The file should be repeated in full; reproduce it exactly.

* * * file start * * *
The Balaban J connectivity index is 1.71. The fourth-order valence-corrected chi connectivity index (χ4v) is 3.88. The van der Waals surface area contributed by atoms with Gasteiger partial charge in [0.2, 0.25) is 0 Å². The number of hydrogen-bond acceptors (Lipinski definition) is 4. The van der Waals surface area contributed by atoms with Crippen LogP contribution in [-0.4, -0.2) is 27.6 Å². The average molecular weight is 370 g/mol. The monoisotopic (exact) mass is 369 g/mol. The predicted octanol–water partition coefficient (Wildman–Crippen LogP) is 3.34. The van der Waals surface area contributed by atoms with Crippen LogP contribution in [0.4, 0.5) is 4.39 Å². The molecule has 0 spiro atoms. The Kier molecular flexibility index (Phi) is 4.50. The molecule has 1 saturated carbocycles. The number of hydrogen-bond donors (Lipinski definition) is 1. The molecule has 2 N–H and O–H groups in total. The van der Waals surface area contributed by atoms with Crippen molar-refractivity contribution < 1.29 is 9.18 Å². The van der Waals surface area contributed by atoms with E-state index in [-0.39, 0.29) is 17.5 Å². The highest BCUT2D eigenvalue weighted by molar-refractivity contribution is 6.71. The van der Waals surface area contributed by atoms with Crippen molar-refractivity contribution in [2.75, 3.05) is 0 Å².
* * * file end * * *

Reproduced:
The Balaban J connectivity index is 1.71. The fourth-order valence-corrected chi connectivity index (χ4v) is 3.88. The van der Waals surface area contributed by atoms with Gasteiger partial charge in [0.2, 0.25) is 0 Å². The number of hydrogen-bond acceptors (Lipinski definition) is 4. The van der Waals surface area contributed by atoms with Crippen LogP contribution in [-0.4, -0.2) is 27.6 Å². The average molecular weight is 370 g/mol. The monoisotopic (exact) mass is 369 g/mol. The predicted octanol–water partition coefficient (Wildman–Crippen LogP) is 3.34. The van der Waals surface area contributed by atoms with Crippen LogP contribution in [0.4, 0.5) is 4.39 Å². The molecule has 0 spiro atoms. The Kier molecular flexibility index (Phi) is 4.50. The molecule has 1 saturated carbocycles. The number of hydrogen-bond donors (Lipinski definition) is 1. The molecule has 2 N–H and O–H groups in total. The van der Waals surface area contributed by atoms with Crippen molar-refractivity contribution < 1.29 is 9.18 Å². The van der Waals surface area contributed by atoms with E-state index in [-0.39, 0.29) is 17.5 Å². The highest BCUT2D eigenvalue weighted by molar-refractivity contribution is 6.71. The van der Waals surface area contributed by atoms with Crippen molar-refractivity contribution in [2.75, 3.05) is 0 Å².